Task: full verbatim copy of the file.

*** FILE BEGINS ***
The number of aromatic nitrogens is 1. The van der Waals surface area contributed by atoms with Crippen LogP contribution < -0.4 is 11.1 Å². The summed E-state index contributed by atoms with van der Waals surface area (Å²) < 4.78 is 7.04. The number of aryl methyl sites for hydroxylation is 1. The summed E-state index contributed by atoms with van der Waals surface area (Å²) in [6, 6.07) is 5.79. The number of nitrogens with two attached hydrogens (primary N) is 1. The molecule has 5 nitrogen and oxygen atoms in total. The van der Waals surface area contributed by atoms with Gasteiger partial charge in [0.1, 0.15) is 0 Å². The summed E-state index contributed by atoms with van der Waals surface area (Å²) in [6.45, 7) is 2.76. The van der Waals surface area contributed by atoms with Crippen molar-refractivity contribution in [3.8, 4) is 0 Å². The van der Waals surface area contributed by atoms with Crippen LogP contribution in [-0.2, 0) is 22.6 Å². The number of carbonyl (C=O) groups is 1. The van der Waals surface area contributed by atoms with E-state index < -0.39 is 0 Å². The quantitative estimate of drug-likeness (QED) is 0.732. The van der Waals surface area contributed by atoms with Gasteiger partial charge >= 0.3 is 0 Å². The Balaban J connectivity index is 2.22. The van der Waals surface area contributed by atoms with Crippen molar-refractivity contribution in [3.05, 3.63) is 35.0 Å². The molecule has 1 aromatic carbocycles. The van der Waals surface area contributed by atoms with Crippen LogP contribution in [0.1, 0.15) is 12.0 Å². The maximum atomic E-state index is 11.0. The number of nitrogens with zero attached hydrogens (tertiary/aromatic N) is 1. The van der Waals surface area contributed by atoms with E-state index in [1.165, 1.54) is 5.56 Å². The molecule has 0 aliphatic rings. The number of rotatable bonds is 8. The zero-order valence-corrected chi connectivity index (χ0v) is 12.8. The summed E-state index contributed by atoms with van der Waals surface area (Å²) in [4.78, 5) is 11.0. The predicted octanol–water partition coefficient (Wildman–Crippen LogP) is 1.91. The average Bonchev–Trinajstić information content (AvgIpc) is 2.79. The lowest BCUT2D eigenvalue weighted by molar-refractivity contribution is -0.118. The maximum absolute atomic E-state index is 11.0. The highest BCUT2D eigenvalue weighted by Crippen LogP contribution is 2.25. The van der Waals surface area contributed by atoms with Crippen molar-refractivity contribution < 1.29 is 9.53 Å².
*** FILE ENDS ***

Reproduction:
The number of aromatic nitrogens is 1. The van der Waals surface area contributed by atoms with Crippen LogP contribution < -0.4 is 11.1 Å². The summed E-state index contributed by atoms with van der Waals surface area (Å²) < 4.78 is 7.04. The number of aryl methyl sites for hydroxylation is 1. The summed E-state index contributed by atoms with van der Waals surface area (Å²) in [6, 6.07) is 5.79. The number of nitrogens with two attached hydrogens (primary N) is 1. The molecule has 5 nitrogen and oxygen atoms in total. The van der Waals surface area contributed by atoms with Gasteiger partial charge in [0.1, 0.15) is 0 Å². The summed E-state index contributed by atoms with van der Waals surface area (Å²) in [6.45, 7) is 2.76. The van der Waals surface area contributed by atoms with Crippen molar-refractivity contribution in [3.8, 4) is 0 Å². The van der Waals surface area contributed by atoms with Crippen LogP contribution in [-0.2, 0) is 22.6 Å². The number of carbonyl (C=O) groups is 1. The van der Waals surface area contributed by atoms with E-state index < -0.39 is 0 Å². The quantitative estimate of drug-likeness (QED) is 0.732. The van der Waals surface area contributed by atoms with Gasteiger partial charge >= 0.3 is 0 Å². The Balaban J connectivity index is 2.22. The van der Waals surface area contributed by atoms with Crippen molar-refractivity contribution in [3.05, 3.63) is 35.0 Å². The molecule has 1 aromatic carbocycles. The van der Waals surface area contributed by atoms with Crippen LogP contribution in [0.1, 0.15) is 12.0 Å². The maximum atomic E-state index is 11.0. The number of nitrogens with zero attached hydrogens (tertiary/aromatic N) is 1. The van der Waals surface area contributed by atoms with E-state index in [1.165, 1.54) is 5.56 Å². The molecule has 0 aliphatic rings. The number of rotatable bonds is 8. The zero-order valence-corrected chi connectivity index (χ0v) is 12.8. The summed E-state index contributed by atoms with van der Waals surface area (Å²) in [4.78, 5) is 11.0. The predicted octanol–water partition coefficient (Wildman–Crippen LogP) is 1.91. The average Bonchev–Trinajstić information content (AvgIpc) is 2.79. The lowest BCUT2D eigenvalue weighted by molar-refractivity contribution is -0.118. The maximum absolute atomic E-state index is 11.0. The highest BCUT2D eigenvalue weighted by Crippen LogP contribution is 2.25. The van der Waals surface area contributed by atoms with Crippen molar-refractivity contribution < 1.29 is 9.53 Å².